The graduate program of microbiology at the University of Connecticut, has four research teams working on beneficial symbioses involving plants and animals. The approaches range from molecular genetics to microscopy and of course genomics, transcriptomics and proteomics. For more information visit the website from Drs. Benson, Gage, Graf and Nyholm.
Aeromonas - Medicinal leech symbiosis:
Graf lab at the University of Connectiuct: We are currently searching for two postdoctoral fellows (search # 2011343) and one technician (search # 2011357) . For more information visit the UConn jobs site or contact Joerg Graf. The main focus of my lab is the digestive-tract symbiosis of A. veronii and a Rikenella-like bacterium with Hirudo verbana. The unusual simplicity of this association allows us to discover how bacteria colonize the digestive tract and communicate with the host animal. Our current projects include monitoring the microbial physiology over time using a combination of metatransriptomics and physiological measurements. We also use molecular techniques to identify genes that are essential for the bacteria to colonize the medicinal leech. For more information contact: J. Graf.
Rio lab at West Virginia University. For more information contact R. Rio.
Buchnera - aphid symbiosis:Baumann lab at the University of California at Davis. For more information contact P. Baumann.
Angela Douglas at Cornell University: Many animals require symbiotic micro-organisms. Our research concerns two complementary systems: bacterial symbioses in aphids, and algal symbioses in corals. We have shown that aphids derive essential amino acids from their symbiotic bacteria and we are currently exploring the molecular and physiological basis of amino acid provisioning and its effect on the plant range of aphids. Our research on algal-coral symbioses concerns the impact of algal genotype and environmental conditions on nutrient exchange in the symbiosis and susceptibility to bleaching. We apply molecular and biochemical techniques to resolve key ecological questions.
For more information, please see http://www.entomology.cornell.edu/cals/entomology/people/angela-douglas.cfm; or contact us at email@example.com.
Moran lab: For more information contact N. Moran.
Vibrio - squid symbiosis:McFall-Ngai lab: For more information contact M. McFall-Ngai.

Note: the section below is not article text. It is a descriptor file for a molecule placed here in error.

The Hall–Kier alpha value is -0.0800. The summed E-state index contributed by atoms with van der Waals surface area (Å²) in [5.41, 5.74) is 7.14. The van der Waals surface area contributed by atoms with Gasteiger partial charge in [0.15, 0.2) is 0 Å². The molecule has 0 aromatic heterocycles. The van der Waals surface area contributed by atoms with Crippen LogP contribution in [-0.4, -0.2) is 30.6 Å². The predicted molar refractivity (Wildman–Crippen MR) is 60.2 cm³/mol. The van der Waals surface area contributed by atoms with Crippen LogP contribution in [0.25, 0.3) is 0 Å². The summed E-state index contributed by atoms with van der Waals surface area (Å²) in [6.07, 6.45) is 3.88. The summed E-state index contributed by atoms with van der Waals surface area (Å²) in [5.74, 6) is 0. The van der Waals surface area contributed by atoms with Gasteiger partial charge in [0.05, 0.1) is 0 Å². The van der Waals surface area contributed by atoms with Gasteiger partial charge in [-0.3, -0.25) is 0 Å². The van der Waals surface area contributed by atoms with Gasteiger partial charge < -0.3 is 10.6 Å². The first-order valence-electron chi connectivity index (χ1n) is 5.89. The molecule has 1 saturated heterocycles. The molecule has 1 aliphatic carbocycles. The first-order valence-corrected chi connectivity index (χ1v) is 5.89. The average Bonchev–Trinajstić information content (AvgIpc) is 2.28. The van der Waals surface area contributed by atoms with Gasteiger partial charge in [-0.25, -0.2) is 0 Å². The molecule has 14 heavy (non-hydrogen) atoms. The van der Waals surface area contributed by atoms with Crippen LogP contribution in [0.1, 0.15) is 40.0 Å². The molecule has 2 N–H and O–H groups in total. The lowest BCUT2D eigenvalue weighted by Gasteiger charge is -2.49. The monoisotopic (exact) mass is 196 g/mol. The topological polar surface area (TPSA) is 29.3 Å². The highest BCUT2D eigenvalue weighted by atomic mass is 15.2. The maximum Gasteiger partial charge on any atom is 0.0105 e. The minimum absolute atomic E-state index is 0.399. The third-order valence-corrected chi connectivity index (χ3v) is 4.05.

Nishiguchi lab: For more information contact M. Nishiguchi.
Nyholm lab: For more information contact S. Nyholm.
Ruby lab: We wish to define the biochemical and molecular events that characterize the bacterial colonization of animal epithelial tissue, using as a model the Vibrio-squid association. The doctoral and postdoctoral students in our group are interested in applying molecular genetics to manipulate and assay the complex succession of signaling and responses through which the bacterium and host communicate. More information can be found at our website: http://www.medmicro.wisc.edu/department/faculty/ruby.html.
Stabb lab: My lab is broadly interested in the genetics, physiology, and signaling pathways of V. fischeri symbionts. In particularly, we are exploring the regulation of bioluminescence and addressing why bioluminescence enables V. fischeri symbionts to fully colonize the host light organ.For more information contact E. Stabb or visit his website http://www.uga.edu/mib/people/stabb.htm.
Visick lab: My lab investigates the genetic requirements for the bacterium Vibrio fischeri to colonize the squid Euprymna scolopes. We have recently identified a histidine sensor kinase that plays an essential role in this process and are currently further characterizing this regulatory gene. Please contact K. Visick K. Visick if you are interested in working in this area.
Whistler lab: For more information contact Cheryl Whistler.
The nematode symbioses: Xenorhabdus/Photorhabdus - Steinernema/Heterorhabditis symbiosis:
Ciche lab: For more information contact T. Ciche .
Goodrich-Blair lab: For more information contact H. Goodrich-Blair.
Forst lab: For more information contact S. Forst.
© 2010, J.Graf. Last updated December 2010 by Joerg.Graf@uconn.edu